We investigated the structural and functional determinisms of PSY genes in wheat. More generally, among eudicots and monocots, the PSY gene family was found to be associated with differences in gene copy numbers, allowing us to propose an evolutionary model for the entire PSY gene family in Grasses.
doi:10.1186/1471-2164-13-221
PMCID: PMC3413518  PMID: 22672222
Carotenoids; Phytoene synthase; Wheat; Intron loss; Abiotic stress; Evolution
5.  RNA-seq in grain unveils fate of neo- and paleopolyploidization events in bread wheat (Triticum aestivum L.) 
Genome Biology  2011;12(12):R119.
Background
Whole genome duplication is a common evolutionary event in plants. Bread wheat (Triticum aestivum L.) is a good model to investigate the impact of paleo- and neoduplications on the organization and function of modern plant genomes.
Results
We performed an RNA sequencing-based inference of the grain filling gene network in bread wheat and identified a set of 37,695 non-redundant sequence clusters, which is an unprecedented resolution corresponding to an estimated half of the wheat genome unigene repertoire. Using the Brachypodium distachyon genome as a reference for the Triticeae, we classified gene clusters into orthologous, paralogous, and homoeologous relationships. Based on this wheat gene evolutionary classification, older duplicated copies (dating back 50 to 70 million years) exhibit more than 80% gene loss and expression divergence while recent duplicates (dating back 1.5 to 3 million years) show only 54% gene loss and 36 to 49% expression divergence.
Conclusions
We suggest that structural shuffling due to duplicated gene loss is a rapid process, whereas functional shuffling due to neo- and/or subfunctionalization of duplicates is a longer process, and that both shuffling mechanisms drive functional redundancy erosion. We conclude that, as a result of these mechanisms, half the gene duplicates in plants are structurally and functionally altered within 10 million years of evolution, and the diploidization process is completed after 45 to 50 million years following polyploidization.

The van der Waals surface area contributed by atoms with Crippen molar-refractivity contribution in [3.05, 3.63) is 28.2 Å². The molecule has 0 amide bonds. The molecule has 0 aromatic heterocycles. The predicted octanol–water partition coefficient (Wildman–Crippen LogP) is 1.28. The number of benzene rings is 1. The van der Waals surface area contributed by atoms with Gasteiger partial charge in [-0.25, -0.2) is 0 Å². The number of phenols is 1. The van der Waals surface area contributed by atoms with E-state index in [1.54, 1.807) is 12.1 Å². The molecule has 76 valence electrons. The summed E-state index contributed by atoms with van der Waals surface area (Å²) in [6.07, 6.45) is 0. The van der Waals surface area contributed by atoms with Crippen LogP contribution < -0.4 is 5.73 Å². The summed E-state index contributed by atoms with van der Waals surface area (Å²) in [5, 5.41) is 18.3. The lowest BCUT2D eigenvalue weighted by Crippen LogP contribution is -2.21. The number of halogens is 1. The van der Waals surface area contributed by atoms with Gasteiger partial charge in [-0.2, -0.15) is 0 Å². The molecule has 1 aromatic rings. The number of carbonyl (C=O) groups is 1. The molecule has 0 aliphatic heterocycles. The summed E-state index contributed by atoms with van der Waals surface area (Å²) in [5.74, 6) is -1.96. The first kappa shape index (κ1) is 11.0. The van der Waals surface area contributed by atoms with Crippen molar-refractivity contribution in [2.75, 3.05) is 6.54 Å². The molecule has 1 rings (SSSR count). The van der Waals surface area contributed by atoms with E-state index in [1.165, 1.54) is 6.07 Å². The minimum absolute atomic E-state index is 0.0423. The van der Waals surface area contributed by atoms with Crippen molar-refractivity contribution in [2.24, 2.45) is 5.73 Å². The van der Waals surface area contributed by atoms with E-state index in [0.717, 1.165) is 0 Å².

doi:10.1186/gb-2011-12-12-r119
PMCID: PMC3334614  PMID: 22136458
6.  Translational Genomics in Legumes Allowed Placing In Silico 5460 Unigenes on the Pea Functional Map and Identified Candidate Genes in Pisum sativum L. 
G3: Genes|Genomes|Genetics  2011;1(2):93-103.
To identify genes involved in phenotypic traits, translational genomics from highly characterized model plants to poorly characterized crop plants provides a valuable source of markers to saturate a zone of interest as well as functionally characterized candidate genes. In this paper, an integrated view of the pea genetic map was developed. A series of gene markers were mapped and their best reciprocal homologs were identified on M. truncatula, L. japonicus, soybean, and poplar pseudomolecules. Based on the syntenic relationships uncovered between pea and M. truncatula, 5460 pea Unigenes were tentatively placed on the consensus map. A new bioinformatics tool, http://www.thelegumeportal.net/pea_mtr_translational_toolkit, was developed that allows, for any gene sequence, to search its putative position on the pea consensus map and hence to search for candidate genes among neighboring Unigenes. As an example, a promising candidate gene for the hypernodulation mutation nod3 in pea was proposed based on the map position of the likely homolog of Pub1, a M. truncatula gene involved in nodulation regulation. A broader view of pea genome evolution was obtained by revealing syntenic relationships between pea and sequenced genomes. Blocks of synteny were identified which gave new insights into the evolution of chromosome structure in Papillionoids and Eudicots. The power of the translational genomics approach was underlined.